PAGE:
Stigma against people with mental illness is common in Western societies. This social rejection, and the discrimination that goes along with it, make life all the more difficult for people with serious psychological conditions. To some, the stigma is so unbearable that they avoid seeking help for their illness.
Why are negative attitudes toward people with mental illnesses so pervasive? New research from Galen V. Bodenhausen, a professor of marketing at the Kellogg School of Management, Nicolas Rüsch, a researcher at the University of Freiburg, Andrew R. Todd, a researcher at the University of Cologne, and Patrick W. Corrigan, a professor at the Illinois Institute of Technology, suggests a relationship between mental illness stigma and commonly held worldviews that stress personal responsibility.
Using questionnaires and tests that measure automatic reactions, Bodenhausen found that people with meritocratic worldviews—beliefs that self-reliance and hard work are the keys to success—showed a greater tendency to blame people with mental illness for their disease. These stigmatizing attitudes “represent a barrier to treatment-seeking,” Bodenhausen says. “Understanding how to remove this barrier may help people with mental illness get effective treatment.”
Bodenhausen is interested in social attitudes and social cognition. He studies the nature of stereotypes, prejudice, and discrimination, examining the mental and psychological processes that give rise to and result from mental representations of social groups. Some of his previous research has focused on race.
“Mental illness is an interesting case,” he says. “Stigma is extremely commonplace in our culture. While blatant kinds of racism and sexism have declined in recent times, stigma against mental illness seems to be increasing. It is an important social problem with an impact on individuals with mental illness and a cost to society.”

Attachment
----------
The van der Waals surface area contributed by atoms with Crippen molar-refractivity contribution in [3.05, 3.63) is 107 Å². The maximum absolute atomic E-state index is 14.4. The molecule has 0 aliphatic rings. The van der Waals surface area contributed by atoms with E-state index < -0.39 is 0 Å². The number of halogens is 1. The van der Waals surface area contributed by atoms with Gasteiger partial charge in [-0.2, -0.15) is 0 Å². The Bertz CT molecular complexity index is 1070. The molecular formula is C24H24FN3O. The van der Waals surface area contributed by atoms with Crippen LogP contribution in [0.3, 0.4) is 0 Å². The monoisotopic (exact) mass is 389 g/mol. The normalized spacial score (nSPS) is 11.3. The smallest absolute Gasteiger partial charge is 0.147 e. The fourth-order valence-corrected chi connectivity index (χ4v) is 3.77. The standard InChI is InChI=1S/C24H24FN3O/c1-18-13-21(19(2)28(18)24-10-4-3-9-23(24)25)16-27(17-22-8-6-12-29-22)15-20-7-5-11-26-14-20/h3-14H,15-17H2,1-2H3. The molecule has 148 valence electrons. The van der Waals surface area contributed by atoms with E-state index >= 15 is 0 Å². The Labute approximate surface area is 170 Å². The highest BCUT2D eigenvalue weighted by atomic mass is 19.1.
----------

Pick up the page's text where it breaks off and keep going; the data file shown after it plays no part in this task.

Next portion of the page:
For his study, Bodenhausen examined the influence of two widely endorsed meritocratic worldviews: the Protestant work ethic (self-reliance and hard work lead to success) and belief in a just world (people get what they deserve). Study participants were 85 people with mental illness, recruited from clinics in Chicago, and 50 people without serious psychological disorders. Members of the two groups were matched for age, gender, and ethnicity.
The researchers administered questionnaires to determine the extent to which subjects endorsed the Protestant work ethic and just-world beliefs for themselves (I get what I deserve) and for others (others get what they deserve). Participants also completed questionnaires to assess whether they thought people with mental illnesses are dangerous or responsible for their condition—two common, negative beliefs about individuals with psychological disorders.
A final set of questionnaires measured agreement with unflattering stereotypes about people with mentally illness, such as, “People with mental illness can’t be trusted.” Participants who had been diagnosed with a mental illness answered an additional set of questions measuring whether they applied negative stereotypes to themselves, including, “I currently respect myself less because I cannot be trusted.”